2. Timings for arrival and departure (including a closed channel) will be promulgated by the usual Shipping Movements programme on the QHM Website.
  3. Mariners are advised that the Nuclear Powered Warship while on passage between the Nab Tower and its berth at “C” Anchorage (50 46.1N 001 10.7W) is considered “a vessel constrained by her draught” as defined under the International Regulations for Preventing Collisions at Sea. The vessel will be escorted by tugs and MOD Police patrol vessels. Vessels are to avoid taking any action that will impede her safe passage. General Direction 02/13 (Dormant Exclusion Zone – 250 metres radius) will be enforced for this vessel during her transit through the Dockyard Port of Portsmouth.
  4. Police craft will be in attendance with the vessel to enforce the requirements of this Local Notice to Mariners. They will be clearly identifiable and will be acting on the authority of the Queen’s Harbour Master. All vessels are to comply with their instructions. In accordance with General Direction 02/15 (Keep Clear of Warship Alongside or at Anchor) exceptionally for this vessel, a 150 metres exclusion zone is designated while the vessel is at anchor in the Solent and will be enforced.

Cancel this Local Notice to Mariners on 28 March 2015.


Posted by: The ocean update | March 19, 2015

Whale carcass to be buried in landfill (California, USA)

A deceased whale floats off the coast of Torrey Pines State Park, March 19, 2015.

A deceased whale floats off the coast of Torrey Pines State Park, March 19, 2015.

March 19th, 2015 (Paul Sisson, Lyndsay Winkley). SAN DIEGO — The carcass of a 26.5-foot gray whale will be buried in a local landfill on the state’s dollar after it was spotted off the coast of Torrey Pines State Beach Thursday morning, a San Diego lifeguard said.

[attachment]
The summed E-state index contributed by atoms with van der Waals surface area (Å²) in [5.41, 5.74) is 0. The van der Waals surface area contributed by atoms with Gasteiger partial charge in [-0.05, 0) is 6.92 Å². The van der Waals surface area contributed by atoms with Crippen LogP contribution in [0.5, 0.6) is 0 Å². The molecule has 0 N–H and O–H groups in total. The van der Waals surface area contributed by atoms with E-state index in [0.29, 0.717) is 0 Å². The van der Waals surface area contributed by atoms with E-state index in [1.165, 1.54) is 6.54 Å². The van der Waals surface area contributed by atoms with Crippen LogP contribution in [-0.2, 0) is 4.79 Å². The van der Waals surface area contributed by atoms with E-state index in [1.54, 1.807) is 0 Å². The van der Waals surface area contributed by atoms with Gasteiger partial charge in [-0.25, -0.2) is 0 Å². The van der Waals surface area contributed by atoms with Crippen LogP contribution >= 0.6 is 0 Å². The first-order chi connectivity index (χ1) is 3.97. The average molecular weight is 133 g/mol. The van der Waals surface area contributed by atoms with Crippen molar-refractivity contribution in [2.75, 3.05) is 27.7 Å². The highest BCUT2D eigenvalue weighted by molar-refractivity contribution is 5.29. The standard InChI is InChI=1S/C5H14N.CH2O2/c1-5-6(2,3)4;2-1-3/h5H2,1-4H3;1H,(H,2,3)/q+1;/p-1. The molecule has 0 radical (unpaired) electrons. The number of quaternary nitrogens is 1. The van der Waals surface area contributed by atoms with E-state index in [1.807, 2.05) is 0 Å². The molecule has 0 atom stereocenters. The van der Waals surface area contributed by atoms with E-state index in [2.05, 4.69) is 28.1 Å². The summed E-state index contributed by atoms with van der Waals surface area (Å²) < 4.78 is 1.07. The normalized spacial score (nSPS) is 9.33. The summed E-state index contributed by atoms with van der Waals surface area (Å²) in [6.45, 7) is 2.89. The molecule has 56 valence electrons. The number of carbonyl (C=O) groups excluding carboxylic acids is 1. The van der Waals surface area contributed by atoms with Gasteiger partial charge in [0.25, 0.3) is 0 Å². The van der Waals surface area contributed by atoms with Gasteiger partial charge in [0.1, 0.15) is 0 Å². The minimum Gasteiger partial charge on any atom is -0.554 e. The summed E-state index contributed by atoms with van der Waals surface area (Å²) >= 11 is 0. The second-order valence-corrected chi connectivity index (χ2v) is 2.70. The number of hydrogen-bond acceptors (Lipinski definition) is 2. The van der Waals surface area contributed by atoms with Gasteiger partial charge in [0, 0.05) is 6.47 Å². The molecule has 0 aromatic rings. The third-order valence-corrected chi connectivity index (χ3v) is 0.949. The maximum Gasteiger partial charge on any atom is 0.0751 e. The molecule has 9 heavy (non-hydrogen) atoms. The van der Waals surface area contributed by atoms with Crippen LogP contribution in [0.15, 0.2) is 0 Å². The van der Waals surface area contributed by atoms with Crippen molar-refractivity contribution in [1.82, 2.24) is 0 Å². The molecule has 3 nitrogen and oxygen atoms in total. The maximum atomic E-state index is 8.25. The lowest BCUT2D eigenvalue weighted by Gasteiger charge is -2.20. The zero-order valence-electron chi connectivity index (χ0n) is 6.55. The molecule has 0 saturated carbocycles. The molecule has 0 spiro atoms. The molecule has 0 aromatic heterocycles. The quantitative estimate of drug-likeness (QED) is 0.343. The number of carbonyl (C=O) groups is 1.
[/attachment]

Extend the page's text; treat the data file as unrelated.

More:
The carcass was drifting north near the border of Black’s Beach and Torrey Pines State Beach about 9:45 a.m. when the decision was made to tow the deceased diver to Fiesta Island, Lifeguard Lt. Nick Lerma said. Read More…

Posted by: The ocean update | March 19, 2015

Whale with no tail spotted swimming in California (USA)

Whale-with-no-tail-spotted-swimming-in-California-WatchMarch 19th, 2015. Whale With No Tail ? Rare sighting of a gray whale without a fluke off Southern California shows that the migrating cetaceans possess a remarkable ability to adapt.

A whale-watching ship encountered the lone gray whale, whose entire tail was cut off — likely by being snared in a fishing net — as he made his 10,000-mile yearly migration from Mexico’s Baja Peninsula to Alaska. According to Captain Dave’s Dolphin and Whale Watching Safari, the whale had devised a clever way to continue swimming without the propulsion of his flukes, a hopeful adaptation to what could have been a fatal injury. Read More…

Posted by: The ocean update | March 17, 2015

First global review on the status, future of Arctic marine mammals

Polar bear on the north slope of Alaska.Eric Regehr, U.S. Fish and Wildlife Service

Polar bear on the north slope of Alaska.Eric Regehr, U.S. Fish and Wildlife Service

March 17th, 2015 (Hannah Hickey). For Arctic marine mammals, the future is especially uncertain. Loss of sea ice and warming temperatures are shifting already fragile Northern ecosystems.

The precarious state of those mammals is underscored in a multinational study led by a University of Washington scientist, published this week in Conservation Biology, assessing the status of all circumpolar species and subpopulations of Arctic marine mammals, including seals, whales and polar bears. The authors outline the current state of knowledge and their recommendations for the conservation of these animals over the 21st century. Read More…

Posted by: The ocean update | March 17, 2015

Military exercise puts north of Scotland in front line (Scotland, UK)

Orcinus-L112March 17th, 2015 (David Ross). Conducting a Nato exercise next month will put the north of Scotland in the front line, as relations between Russia and the West continue to deteriorate, it is claimed.